A Memorial Day ceremony was held at John N. Smith Cemetery on Monday where retired Lt. Col. Ernest L. Wearren Jr., a 1993 South Brunswick High graduate, was the featured speaker.

He said he was honored to be asked to speak at the annual event hosted by the John N. Smith Cemetery Restoration and Preservation Inc. and American Legion Bellamy Joyner Post 213 and Women’s Auxiliary,

“It is a growing event and I’m humbled that they would choose me, understanding what it means,” he said.

Wearren was born in Wilmington in 1973 to the late Ernest Wearren Sr. and Gwendolyn Wearren. After graduating from South Brunswick in 1991, Wearren was appointed to the Air Force Academy in Colorado Springs, Colorado, where he earned a Bachelor of Science in Human Factors Engineering and was commissioned as a second lieutenant in the U.S. Air Force on May 31, 1995.

Wearren also earned a Masters of Arts Degree in Business and Organizational Security Management from Webster University and a Master of Arts Degree in Military Operational Art and Science from the Air Command Staff College at Air University.

As a career manpower officer, his past assignments include headquarters Air Force, major command headquarters, joint headquarters, squadron commander and deputy group commander. In July 2015, he was assigned as the Chief of the U.S. Air Force Manpower Programs Development Branch, U.S. Pentagon, Washington, DC. After almost 22 years of service he retired on December 1, 2016.

Lt. Col. Wearren is married to the former Tasha Johnson of Bolivia, and they have four daughters.

During the ceremony on Monday, Wearren took a moment to recognize all those who have served or are currently serving, as well as any who have lost a loved one in service.

“We are humbled by your sacrifices, as we know they are great, and we commend the demonstrations of courage and strength that you have no doubt shown throughout the most difficult of times,” he said in his opening remarks.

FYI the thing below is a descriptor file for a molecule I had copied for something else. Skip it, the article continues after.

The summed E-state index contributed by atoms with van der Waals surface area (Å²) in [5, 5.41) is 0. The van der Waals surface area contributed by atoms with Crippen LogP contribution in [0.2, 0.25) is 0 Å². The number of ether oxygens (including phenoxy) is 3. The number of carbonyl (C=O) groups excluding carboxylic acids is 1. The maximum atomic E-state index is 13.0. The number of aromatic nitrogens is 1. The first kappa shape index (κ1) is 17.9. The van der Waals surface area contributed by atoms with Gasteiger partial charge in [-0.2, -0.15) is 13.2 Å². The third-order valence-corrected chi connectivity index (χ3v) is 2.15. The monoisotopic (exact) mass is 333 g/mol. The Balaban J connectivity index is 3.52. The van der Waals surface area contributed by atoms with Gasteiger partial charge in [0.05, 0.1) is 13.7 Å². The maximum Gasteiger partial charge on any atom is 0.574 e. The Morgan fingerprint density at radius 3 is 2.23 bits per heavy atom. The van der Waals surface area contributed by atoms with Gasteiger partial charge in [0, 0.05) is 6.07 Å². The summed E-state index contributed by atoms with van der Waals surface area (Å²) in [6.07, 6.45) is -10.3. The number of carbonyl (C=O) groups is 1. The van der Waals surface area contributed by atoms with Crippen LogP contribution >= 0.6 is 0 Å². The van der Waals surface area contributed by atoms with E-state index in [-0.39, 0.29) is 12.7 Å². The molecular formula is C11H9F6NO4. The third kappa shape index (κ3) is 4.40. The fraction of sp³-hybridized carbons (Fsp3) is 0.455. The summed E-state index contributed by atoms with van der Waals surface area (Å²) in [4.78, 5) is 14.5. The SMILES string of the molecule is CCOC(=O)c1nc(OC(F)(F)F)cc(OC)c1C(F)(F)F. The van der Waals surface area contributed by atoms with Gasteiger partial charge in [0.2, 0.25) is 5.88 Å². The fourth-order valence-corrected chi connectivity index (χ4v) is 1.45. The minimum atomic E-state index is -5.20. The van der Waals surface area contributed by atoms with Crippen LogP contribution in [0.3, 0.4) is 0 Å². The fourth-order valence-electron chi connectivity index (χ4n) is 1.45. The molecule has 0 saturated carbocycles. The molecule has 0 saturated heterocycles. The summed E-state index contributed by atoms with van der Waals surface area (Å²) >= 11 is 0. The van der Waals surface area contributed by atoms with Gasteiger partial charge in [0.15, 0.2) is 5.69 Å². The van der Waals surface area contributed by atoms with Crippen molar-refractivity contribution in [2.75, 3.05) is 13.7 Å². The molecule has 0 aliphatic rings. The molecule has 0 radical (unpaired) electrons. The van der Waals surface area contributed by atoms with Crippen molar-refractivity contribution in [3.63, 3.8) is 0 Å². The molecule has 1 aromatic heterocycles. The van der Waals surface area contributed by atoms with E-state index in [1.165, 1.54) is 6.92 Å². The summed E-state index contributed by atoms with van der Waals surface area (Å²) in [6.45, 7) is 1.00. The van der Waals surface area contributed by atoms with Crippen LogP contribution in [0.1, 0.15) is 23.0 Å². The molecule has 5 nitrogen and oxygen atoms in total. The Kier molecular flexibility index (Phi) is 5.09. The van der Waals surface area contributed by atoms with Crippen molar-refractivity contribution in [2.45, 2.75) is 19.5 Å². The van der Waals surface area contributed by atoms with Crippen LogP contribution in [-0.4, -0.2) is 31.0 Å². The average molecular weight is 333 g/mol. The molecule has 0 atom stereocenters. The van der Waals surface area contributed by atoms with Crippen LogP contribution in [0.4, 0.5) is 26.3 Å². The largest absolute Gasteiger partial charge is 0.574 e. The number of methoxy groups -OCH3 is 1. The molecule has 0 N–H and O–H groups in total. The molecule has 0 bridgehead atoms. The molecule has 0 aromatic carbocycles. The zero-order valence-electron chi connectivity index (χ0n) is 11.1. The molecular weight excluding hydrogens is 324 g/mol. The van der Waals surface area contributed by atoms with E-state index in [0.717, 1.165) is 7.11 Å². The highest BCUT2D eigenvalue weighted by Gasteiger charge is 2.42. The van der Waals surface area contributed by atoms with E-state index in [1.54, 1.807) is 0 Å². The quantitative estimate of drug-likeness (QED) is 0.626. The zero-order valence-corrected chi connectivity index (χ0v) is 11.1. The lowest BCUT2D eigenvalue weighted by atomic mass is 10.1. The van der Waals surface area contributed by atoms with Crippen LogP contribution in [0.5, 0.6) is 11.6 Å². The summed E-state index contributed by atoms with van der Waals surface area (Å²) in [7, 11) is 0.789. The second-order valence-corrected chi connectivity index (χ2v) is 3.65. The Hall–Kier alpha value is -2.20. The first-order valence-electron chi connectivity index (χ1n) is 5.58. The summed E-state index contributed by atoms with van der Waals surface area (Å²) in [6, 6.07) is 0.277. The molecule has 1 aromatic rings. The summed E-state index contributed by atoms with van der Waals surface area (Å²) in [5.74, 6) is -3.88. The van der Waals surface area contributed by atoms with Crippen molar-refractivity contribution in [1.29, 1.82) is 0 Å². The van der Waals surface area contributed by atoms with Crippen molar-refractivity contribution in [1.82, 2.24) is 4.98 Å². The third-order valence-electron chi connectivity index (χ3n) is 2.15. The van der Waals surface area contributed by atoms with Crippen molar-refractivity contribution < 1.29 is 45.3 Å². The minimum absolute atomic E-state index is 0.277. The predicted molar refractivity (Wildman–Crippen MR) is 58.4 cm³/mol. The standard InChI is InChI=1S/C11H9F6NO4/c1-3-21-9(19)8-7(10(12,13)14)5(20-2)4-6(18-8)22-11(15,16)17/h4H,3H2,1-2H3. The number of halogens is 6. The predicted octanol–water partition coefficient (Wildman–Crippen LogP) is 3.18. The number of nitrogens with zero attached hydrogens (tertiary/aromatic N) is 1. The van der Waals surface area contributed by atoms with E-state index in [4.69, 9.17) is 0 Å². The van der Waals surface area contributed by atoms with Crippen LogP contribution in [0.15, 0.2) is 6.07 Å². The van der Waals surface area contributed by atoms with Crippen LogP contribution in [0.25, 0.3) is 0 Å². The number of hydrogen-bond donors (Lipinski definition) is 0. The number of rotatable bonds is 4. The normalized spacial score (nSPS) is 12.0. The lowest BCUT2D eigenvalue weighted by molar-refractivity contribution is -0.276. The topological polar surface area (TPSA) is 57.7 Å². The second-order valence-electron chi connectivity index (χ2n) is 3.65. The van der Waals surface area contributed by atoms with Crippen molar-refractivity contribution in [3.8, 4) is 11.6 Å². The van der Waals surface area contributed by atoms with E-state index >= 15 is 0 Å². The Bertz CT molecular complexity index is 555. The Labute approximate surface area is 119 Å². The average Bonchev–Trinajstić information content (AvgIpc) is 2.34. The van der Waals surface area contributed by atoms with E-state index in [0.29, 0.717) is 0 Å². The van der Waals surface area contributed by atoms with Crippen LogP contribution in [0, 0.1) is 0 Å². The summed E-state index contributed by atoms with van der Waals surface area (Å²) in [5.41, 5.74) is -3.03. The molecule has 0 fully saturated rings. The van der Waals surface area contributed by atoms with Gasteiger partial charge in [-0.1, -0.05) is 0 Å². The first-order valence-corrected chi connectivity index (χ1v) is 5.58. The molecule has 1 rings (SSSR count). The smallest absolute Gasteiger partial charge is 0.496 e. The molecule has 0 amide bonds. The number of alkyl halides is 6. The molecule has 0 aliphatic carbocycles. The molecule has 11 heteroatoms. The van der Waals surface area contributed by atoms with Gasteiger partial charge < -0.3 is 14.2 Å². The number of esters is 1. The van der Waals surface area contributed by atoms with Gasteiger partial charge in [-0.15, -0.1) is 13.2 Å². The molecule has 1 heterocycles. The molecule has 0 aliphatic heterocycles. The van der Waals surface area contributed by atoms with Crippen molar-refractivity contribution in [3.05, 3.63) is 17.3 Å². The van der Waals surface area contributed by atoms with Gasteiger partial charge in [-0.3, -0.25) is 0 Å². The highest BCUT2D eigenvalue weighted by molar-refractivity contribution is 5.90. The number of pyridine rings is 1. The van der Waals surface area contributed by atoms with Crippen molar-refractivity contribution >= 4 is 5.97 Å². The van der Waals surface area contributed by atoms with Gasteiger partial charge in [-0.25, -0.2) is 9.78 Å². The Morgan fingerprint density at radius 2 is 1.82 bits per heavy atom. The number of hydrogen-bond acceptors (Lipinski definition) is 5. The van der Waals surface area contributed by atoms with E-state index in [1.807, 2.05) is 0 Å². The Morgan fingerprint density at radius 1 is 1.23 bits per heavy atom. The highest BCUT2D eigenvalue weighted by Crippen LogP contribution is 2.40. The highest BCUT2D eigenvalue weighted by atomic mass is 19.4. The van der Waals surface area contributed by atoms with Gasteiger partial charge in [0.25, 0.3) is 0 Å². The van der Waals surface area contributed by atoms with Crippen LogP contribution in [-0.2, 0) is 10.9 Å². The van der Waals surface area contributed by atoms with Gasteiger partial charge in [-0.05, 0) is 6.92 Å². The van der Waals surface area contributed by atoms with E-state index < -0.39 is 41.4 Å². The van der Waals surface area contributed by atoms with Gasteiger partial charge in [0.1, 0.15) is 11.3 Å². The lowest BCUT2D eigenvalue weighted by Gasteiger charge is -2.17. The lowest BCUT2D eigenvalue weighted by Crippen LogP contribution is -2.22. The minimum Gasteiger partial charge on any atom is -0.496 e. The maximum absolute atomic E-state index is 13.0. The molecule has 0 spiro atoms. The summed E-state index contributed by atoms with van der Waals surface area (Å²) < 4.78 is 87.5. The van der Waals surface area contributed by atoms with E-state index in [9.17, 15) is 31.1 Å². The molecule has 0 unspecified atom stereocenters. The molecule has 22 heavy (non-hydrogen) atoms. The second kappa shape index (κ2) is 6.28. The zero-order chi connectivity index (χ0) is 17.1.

Wearren told the crowd that more than 1.1 million men and women have died in wartime throughout the span of the nation’s history. In perspective, that’s more than the populations of San Francisco, Boston, Seattle or Washington, D.C.

He spoke of the importance remembering veterans, as well of taking care of veterans who return home from combat. Wearren mentioned the many ways Americans can keep the fallen, as well as injured and ill veterans, in their minds and hearts throughout the year.

“If you are so inclined, organizations like the American Legion offer ways to give back to those who have endured the physical, psychological and emotional wounds of war,” he said. “It could be driving a veteran to a medical appointment, befriending a veteran who lives alone or in a nursing facility, or reaching out to the veteran who just left military service.

“Please, reach out to find ways you can help engage and be part of the effort to care for those who served.”

When asked what Memorial Day means to him, he replied, “It’s a time when we honor our fallen heroes. I knew some who gave the ultimate sacrifice. Families are left to fill the burden.

“It’s our chance to show appreciation of their sacrifice, and show the families that we care.”